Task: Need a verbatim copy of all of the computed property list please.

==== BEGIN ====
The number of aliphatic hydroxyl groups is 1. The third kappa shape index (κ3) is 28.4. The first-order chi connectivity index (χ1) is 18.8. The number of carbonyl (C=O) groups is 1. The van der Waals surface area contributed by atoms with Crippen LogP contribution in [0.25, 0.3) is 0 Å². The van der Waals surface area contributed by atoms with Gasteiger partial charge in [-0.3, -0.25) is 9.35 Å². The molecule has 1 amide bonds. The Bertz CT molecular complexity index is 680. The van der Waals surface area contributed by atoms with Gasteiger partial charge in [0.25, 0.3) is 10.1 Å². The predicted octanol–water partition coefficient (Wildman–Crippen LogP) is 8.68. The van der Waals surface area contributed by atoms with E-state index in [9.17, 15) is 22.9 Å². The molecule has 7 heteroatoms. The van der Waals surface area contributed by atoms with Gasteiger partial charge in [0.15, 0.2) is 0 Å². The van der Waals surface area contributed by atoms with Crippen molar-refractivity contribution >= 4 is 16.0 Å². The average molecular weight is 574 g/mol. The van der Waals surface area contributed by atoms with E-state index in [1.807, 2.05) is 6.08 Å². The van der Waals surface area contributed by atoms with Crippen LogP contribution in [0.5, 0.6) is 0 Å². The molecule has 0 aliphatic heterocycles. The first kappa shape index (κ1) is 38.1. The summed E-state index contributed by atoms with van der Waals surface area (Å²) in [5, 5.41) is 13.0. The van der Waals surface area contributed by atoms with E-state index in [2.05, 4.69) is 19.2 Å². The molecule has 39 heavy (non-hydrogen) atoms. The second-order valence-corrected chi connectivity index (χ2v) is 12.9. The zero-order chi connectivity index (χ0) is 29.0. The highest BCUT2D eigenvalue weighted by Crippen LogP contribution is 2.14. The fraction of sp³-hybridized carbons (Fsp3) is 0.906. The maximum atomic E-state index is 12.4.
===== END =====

The number of aliphatic hydroxyl groups is 1. The third kappa shape index (κ3) is 28.4. The first-order chi connectivity index (χ1) is 18.8. The number of carbonyl (C=O) groups is 1. The van der Waals surface area contributed by atoms with Crippen LogP contribution in [0.25, 0.3) is 0 Å². The van der Waals surface area contributed by atoms with Gasteiger partial charge in [-0.3, -0.25) is 9.35 Å². The molecule has 1 amide bonds. The Bertz CT molecular complexity index is 680. The van der Waals surface area contributed by atoms with Gasteiger partial charge in [0.25, 0.3) is 10.1 Å². The predicted octanol–water partition coefficient (Wildman–Crippen LogP) is 8.68. The van der Waals surface area contributed by atoms with E-state index in [9.17, 15) is 22.9 Å². The molecule has 7 heteroatoms. The van der Waals surface area contributed by atoms with Gasteiger partial charge in [0.15, 0.2) is 0 Å². The van der Waals surface area contributed by atoms with Crippen molar-refractivity contribution >= 4 is 16.0 Å². The average molecular weight is 574 g/mol. The van der Waals surface area contributed by atoms with E-state index in [1.807, 2.05) is 6.08 Å². The van der Waals surface area contributed by atoms with Crippen LogP contribution in [0.5, 0.6) is 0 Å². The molecule has 0 aliphatic heterocycles. The first kappa shape index (κ1) is 38.1. The summed E-state index contributed by atoms with van der Waals surface area (Å²) in [5, 5.41) is 13.0. The van der Waals surface area contributed by atoms with E-state index in [2.05, 4.69) is 19.2 Å². The molecule has 39 heavy (non-hydrogen) atoms. The second-order valence-corrected chi connectivity index (χ2v) is 12.9. The zero-order chi connectivity index (χ0) is 29.0. The highest BCUT2D eigenvalue weighted by Crippen LogP contribution is 2.14. The fraction of sp³-hybridized carbons (Fsp3) is 0.906. The maximum atomic E-state index is 12.4.